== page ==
With these two clarifications in mind, I’d like to offer a definition of hope that better fits the biblical notion than the “confident expectation” definition.

"Hope is a construal of one’s future as holding good prospects. … In hoping, a person delights in the future, welcomes it with enthusiasm, tastes it with the pleasure of anticipation, because he sees excellent prospects of having what he wants."[i]

Hope in a Cynical Age

If this definition is right, most people do not live with even a little bit of long-term hope. We live in a cynical age. People are world-weary and pessimistic. Sin always tires and breaks down hope, but the mood of our time shapes people toward cynicism in poignant ways. This comes from the cultural and philosophical shifts of recent centuries.

To paint with an incredibly broad brush, the twentieth century brought the realization that enlightenment modernity could not provide the answers we hoped it would. We believed that science and human ingenuity would save us, and that we could hope in the inevitable progress of humankind toward some utopia-like state. After two world wars and millions dead, the idea that there could be any sort of all-encompassing metanarrative was critiqued by the first postmodern scholars. The postmodern reaction to modernity was to deconstruct any metanarrative. This has fostered greater and greater cynicism among us. If modernity and liberal democracy was the end of history and failed, then we are left with nothing to hope in. All we can do is deconstruct systems and look for the power dynamic at play. When the dominant posture of the culture is to deconstruct, there’s very little left to believe or hope in.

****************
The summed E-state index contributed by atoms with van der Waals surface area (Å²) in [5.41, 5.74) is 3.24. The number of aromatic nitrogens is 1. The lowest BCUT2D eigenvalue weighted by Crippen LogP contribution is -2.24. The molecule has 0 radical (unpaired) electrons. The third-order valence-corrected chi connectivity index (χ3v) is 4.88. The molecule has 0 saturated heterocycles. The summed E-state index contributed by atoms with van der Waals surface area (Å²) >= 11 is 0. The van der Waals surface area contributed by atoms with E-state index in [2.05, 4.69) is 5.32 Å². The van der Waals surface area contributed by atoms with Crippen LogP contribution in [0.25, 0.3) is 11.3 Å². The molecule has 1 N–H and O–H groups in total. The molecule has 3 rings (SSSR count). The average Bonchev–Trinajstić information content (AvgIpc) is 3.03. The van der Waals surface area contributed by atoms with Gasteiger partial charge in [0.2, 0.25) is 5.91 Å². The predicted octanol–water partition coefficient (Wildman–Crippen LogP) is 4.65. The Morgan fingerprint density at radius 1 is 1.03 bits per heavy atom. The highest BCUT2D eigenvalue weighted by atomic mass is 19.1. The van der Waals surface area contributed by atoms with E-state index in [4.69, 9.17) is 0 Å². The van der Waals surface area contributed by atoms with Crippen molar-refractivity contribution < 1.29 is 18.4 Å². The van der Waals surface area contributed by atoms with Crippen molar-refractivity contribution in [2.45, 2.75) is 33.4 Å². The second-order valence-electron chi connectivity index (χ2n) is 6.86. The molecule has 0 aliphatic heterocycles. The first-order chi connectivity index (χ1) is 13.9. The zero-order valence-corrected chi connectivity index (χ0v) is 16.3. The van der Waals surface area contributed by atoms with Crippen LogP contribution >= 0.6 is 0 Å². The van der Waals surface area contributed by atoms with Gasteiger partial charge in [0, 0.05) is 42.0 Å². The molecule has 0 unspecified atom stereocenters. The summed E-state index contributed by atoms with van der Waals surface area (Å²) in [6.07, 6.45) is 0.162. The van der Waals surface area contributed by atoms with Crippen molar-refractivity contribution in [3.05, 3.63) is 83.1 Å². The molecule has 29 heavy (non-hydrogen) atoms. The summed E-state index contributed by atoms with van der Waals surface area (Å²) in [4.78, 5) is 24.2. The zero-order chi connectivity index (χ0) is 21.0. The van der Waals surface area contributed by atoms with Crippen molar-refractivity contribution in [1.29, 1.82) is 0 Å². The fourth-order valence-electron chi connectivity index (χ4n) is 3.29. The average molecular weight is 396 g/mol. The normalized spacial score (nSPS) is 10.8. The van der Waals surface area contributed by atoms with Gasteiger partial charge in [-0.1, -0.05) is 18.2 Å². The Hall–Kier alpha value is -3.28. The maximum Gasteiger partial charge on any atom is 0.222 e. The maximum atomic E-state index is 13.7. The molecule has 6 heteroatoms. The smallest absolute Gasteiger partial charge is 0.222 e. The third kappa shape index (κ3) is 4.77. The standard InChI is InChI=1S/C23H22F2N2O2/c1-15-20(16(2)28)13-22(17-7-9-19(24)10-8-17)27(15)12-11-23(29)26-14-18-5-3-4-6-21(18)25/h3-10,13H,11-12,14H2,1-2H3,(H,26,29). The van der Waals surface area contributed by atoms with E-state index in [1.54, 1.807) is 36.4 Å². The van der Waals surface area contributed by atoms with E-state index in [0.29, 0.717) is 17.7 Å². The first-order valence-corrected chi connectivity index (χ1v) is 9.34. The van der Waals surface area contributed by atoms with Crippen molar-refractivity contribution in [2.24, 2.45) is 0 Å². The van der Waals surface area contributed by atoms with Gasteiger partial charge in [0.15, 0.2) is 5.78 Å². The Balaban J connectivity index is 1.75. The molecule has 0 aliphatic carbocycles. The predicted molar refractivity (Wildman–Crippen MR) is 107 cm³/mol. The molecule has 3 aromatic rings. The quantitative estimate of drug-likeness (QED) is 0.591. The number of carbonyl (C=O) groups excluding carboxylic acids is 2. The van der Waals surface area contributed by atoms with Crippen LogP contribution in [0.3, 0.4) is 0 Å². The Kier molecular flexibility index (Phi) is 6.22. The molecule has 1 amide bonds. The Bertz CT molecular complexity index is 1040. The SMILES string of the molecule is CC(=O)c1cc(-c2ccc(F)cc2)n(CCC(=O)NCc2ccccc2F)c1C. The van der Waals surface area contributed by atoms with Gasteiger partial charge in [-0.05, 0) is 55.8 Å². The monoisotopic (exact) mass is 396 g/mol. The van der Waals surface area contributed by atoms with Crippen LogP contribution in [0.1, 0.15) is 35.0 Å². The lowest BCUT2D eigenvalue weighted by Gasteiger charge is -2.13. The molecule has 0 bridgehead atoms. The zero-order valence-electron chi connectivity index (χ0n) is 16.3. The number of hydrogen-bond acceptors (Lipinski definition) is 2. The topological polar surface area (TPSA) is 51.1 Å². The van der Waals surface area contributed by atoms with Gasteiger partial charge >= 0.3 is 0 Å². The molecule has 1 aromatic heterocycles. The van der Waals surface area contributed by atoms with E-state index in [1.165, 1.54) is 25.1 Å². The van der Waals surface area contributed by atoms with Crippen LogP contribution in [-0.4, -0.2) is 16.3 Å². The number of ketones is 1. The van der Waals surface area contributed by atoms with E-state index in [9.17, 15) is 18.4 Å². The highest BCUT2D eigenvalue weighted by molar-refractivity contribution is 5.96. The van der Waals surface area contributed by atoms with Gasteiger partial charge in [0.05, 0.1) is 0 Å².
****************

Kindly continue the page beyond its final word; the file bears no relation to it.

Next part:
Hope in Our Worship

This matters immensely for how we live and worship as the church. Our lives are meant to put on display the hope that lives in us to the point that people see it and ask about it (1 Peter 3:15). The darkening cynicism of our times provides ample opportunity to shine our joyful hope into the pessimistic cultural dimness.

The church is a community of hope, and as such, our Sunday gatherings must train people in hope. The church is an outpost, an embassy of our home country, and when we gather, our goal is to encourage and build one another up in hope and anticipation as we see that future day approaching (Heb 10:24–25). Author Jonathan Wilson says that worship provides a “corrected vision” of our lives and of the future. He says, “In the midst of lives that are continually shaped by other visions of reality, worship corrects our vision and enables us to live in hope in every part of our lives.”[ii]

It’s quite easy to soak in the cultural malaise of cynicism throughout the week. The church’s worship teaches us to hope in God’s kingdom and reign. As we sing, pray, listen, give, celebrate the Supper, and fellowship, our thoughts are lifted above this current life to God’s eschatological rule. We regularly need this “corrected vision” if we are to be people of joyful hope in a hopeless and cynical world.


[i] Robert C. Roberts, Spiritual Emotions: A Psychology of Christian Virtues (Wm. B. Eerdmans Publishing Co., 2007), 158.

[ii] Jonathan R. Wilson, Gospel Virtues: Practicing Faith, Hope, and Love in Uncertain Times (Eugene, Oregon: Wipf and Stock Publishers, 1998), 122.